I went with Steve Friday evening to pick up Lucy and talk with the vet. When we got there, it wasn’t the good news we’d been praying for. The dialysis didn’t help, in fact, things got worse. They were pumping fluid through her but she wasn’t letting any of it out. The vet took an X-ray and found a huge mass in her abdomen. She didn’t know if it was a tumor, kidney, or what. She said the only option we had was to do an emergency surgery to see what it was and if it could be taken out. Steve offered to buy every min-pin off KSL to find a matching kidney. Kidney transplants aren’t an option for dogs, dang. The kicker to the emergency surgery was if it was something that couldn’t be fixed, we’d have to put her down right then. The vet looked at me and asked, “Are you ready to say goodbye?” Um, NO I was not ready to say goodbye!! How was this happening??? Everything was going so perfect up until yesterday. We all decided that we needed to have one more night with her and we’d do the surgery the next day. If we chose to not do the surgery, we were going to have to put her down in a couple days anyway. Even though there was like a 2% chance of everything working out, and it was going to be expensive, we knew we had to exhaust all our options.
That last night was so hard. We tried to keep hope alive and not think of the worst but we also wanted to be realistic. We just decided to do all the fun things that Lucy loved and enjoy our time with her.
We fed her spoonfuls of peanut butter. Her favorite.
We took a billion photos and videos.
We gathered all her toys up and took about 1000 pictures. We all just played and cuddled all night and into the morning.
Saturday morning, we headed to the vets. They were so nice and supportive. They wanted to finish up with all their clients so they could have everyone’s focus on Lucy. So we sat in the waiting room. Waiting. Hoping. Praying. It was actually really nice to get a couple more hours with her. I felt she knew something was up and we all tried to comfort each other.
About 20 minutes after Lucy started the surgery, the vet came and knocked on the door. She was crying. She said there was only one kidney and it was swollen and failing. She couldn’t take it out because there wasn’t another one. It was over. Nothing could be done. My worst nightmare was coming true. We went into the operating room to say our final goodbye while they put her down. My heart has never hurt that much. She was a baby. A puppy. We only had her for 4 months. She didn’t get to live her life; she didn’t get to experience all the things we had planned for her. Camping, hiking, bike rides, summer. Her life was cut short. Things are a really big blur after that.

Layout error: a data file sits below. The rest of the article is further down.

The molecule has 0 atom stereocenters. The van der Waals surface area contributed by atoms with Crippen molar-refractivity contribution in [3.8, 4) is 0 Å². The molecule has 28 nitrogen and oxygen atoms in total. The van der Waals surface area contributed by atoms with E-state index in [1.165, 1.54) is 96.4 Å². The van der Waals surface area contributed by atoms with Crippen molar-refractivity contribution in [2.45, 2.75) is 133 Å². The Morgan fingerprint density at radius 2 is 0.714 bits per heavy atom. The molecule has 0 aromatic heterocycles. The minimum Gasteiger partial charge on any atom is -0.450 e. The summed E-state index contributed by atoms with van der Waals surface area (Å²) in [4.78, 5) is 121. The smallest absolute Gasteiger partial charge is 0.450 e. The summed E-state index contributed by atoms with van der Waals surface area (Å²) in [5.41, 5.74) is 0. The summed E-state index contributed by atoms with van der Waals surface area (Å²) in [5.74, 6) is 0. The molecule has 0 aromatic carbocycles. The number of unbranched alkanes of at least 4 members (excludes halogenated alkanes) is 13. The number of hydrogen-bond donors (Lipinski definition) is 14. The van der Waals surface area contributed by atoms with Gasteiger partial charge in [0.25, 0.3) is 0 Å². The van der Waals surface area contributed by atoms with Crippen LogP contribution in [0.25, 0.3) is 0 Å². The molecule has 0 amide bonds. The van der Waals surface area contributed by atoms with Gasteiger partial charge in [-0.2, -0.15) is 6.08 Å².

Turns out, Lucy was born with polycystic kidney disease. Because she was so sick from the beginning, she required extra care and attention. Since she was my first dog ever I didn’t realize it was abnormal. I just gave her the extra love and devotion she needed and I was in deeper than I even realized.
I know some people aren’t going to understand this blog. They aren’t going to get how one can put so much time, love, money, and attention into “just a dog.” But it’s the most love I’ve ever felt in my life, so I can only go off that.
Yes, we’re the creeps who have our cremated dog on a shelf in our living room. I know it’s weird but I love that I can still see her and talk to her every day. Steve and I still struggle when talking about Lucy. It was devastating. Lucy showed me an unconditional love that I didn’t know existed. She taught me that life is short. It can be taken away in a moment. We were so careful with her because she was still a puppy, but you never know when life can be gone. Since, I have really tried to live in the moment and be happy for today, because tomorrow isn’t promised. I learned responsibility. I learned to be more compassionate. She brought me and Steve even closer. She came to me at a time when I needed her most. I was so thankful to have all those nights with her. Even though she was sick and in pain, you never would have known. She was happy and playful and even she didn’t realize how sick she was.
Lucy will always be my first puppy. She’ll always be that special to me. So in January I did something wild, because we never know when our life could end, right?
I saved this 50 dollar bill for 9 years. It was from my Grandma for Christmas. It was her last Christmas with us so I saved it to spend it on something special. My grandparents were beyond special to me. This was perfect. Steve took me out to dinner and then I took my $50 and got my first TATTOO!!!
I love it. It means so much. It’s a constant reminder to enjoy today and live life to the fullest. It’s the only one we have.
So this was an incredibly long and sad blog. Sorry about that. But it feels good to talk about and remember the happy times. Now you’ll understand why I’m a freak about dogs. I love them so much. There’s a reason why they’re called “man’s best friend.”
Mamma loves you, Lucy. xoxo